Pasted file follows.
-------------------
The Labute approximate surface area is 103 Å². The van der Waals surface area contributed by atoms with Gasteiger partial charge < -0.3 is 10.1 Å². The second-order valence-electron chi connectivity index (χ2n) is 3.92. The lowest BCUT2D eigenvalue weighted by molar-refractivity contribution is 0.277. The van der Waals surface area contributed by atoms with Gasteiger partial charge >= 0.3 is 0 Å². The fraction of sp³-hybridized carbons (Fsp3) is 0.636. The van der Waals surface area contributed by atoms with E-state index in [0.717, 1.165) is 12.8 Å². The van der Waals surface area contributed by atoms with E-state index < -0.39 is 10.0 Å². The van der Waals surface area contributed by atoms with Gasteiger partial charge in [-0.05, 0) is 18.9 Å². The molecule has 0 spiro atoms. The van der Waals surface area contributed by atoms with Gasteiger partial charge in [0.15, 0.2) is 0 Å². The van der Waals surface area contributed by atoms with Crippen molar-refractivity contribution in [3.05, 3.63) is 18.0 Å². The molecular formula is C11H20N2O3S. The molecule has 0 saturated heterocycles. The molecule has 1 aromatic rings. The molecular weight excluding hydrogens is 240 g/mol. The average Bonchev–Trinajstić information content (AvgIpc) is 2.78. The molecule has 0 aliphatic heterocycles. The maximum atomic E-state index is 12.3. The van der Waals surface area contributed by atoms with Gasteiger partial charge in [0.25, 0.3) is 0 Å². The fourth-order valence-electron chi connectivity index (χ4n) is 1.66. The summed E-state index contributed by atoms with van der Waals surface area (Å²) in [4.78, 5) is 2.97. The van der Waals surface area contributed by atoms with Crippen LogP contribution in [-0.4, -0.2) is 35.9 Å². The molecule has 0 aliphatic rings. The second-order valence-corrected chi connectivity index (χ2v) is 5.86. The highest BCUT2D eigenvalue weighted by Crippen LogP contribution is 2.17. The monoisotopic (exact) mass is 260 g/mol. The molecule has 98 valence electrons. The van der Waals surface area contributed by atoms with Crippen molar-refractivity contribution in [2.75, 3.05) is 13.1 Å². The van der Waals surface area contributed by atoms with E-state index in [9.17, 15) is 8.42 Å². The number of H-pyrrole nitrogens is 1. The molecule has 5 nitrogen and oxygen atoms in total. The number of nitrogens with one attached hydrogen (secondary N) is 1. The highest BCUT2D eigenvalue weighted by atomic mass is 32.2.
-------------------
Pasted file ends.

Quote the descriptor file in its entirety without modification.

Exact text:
The Labute approximate surface area is 103 Å². The van der Waals surface area contributed by atoms with Gasteiger partial charge < -0.3 is 10.1 Å². The second-order valence-electron chi connectivity index (χ2n) is 3.92. The lowest BCUT2D eigenvalue weighted by molar-refractivity contribution is 0.277. The van der Waals surface area contributed by atoms with Gasteiger partial charge >= 0.3 is 0 Å². The fraction of sp³-hybridized carbons (Fsp3) is 0.636. The van der Waals surface area contributed by atoms with E-state index in [0.717, 1.165) is 12.8 Å². The van der Waals surface area contributed by atoms with E-state index < -0.39 is 10.0 Å². The van der Waals surface area contributed by atoms with Gasteiger partial charge in [-0.05, 0) is 18.9 Å². The molecule has 0 spiro atoms. The van der Waals surface area contributed by atoms with Gasteiger partial charge in [0.15, 0.2) is 0 Å². The van der Waals surface area contributed by atoms with Crippen molar-refractivity contribution in [3.05, 3.63) is 18.0 Å². The molecular formula is C11H20N2O3S. The molecule has 0 saturated heterocycles. The molecule has 1 aromatic rings. The molecular weight excluding hydrogens is 240 g/mol. The average Bonchev–Trinajstić information content (AvgIpc) is 2.78. The molecule has 0 aliphatic heterocycles. The maximum atomic E-state index is 12.3. The van der Waals surface area contributed by atoms with Gasteiger partial charge in [0.25, 0.3) is 0 Å². The fourth-order valence-electron chi connectivity index (χ4n) is 1.66. The summed E-state index contributed by atoms with van der Waals surface area (Å²) in [4.78, 5) is 2.97. The van der Waals surface area contributed by atoms with Crippen LogP contribution in [-0.4, -0.2) is 35.9 Å². The molecule has 0 aliphatic rings. The second-order valence-corrected chi connectivity index (χ2v) is 5.86. The highest BCUT2D eigenvalue weighted by Crippen LogP contribution is 2.17. The monoisotopic (exact) mass is 260 g/mol. The molecule has 98 valence electrons. The van der Waals surface area contributed by atoms with Crippen molar-refractivity contribution in [2.75, 3.05) is 13.1 Å². The van der Waals surface area contributed by atoms with E-state index in [9.17, 15) is 8.42 Å². The number of H-pyrrole nitrogens is 1. The molecule has 5 nitrogen and oxygen atoms in total. The number of nitrogens with one attached hydrogen (secondary N) is 1. The highest BCUT2D eigenvalue weighted by atomic mass is 32.2.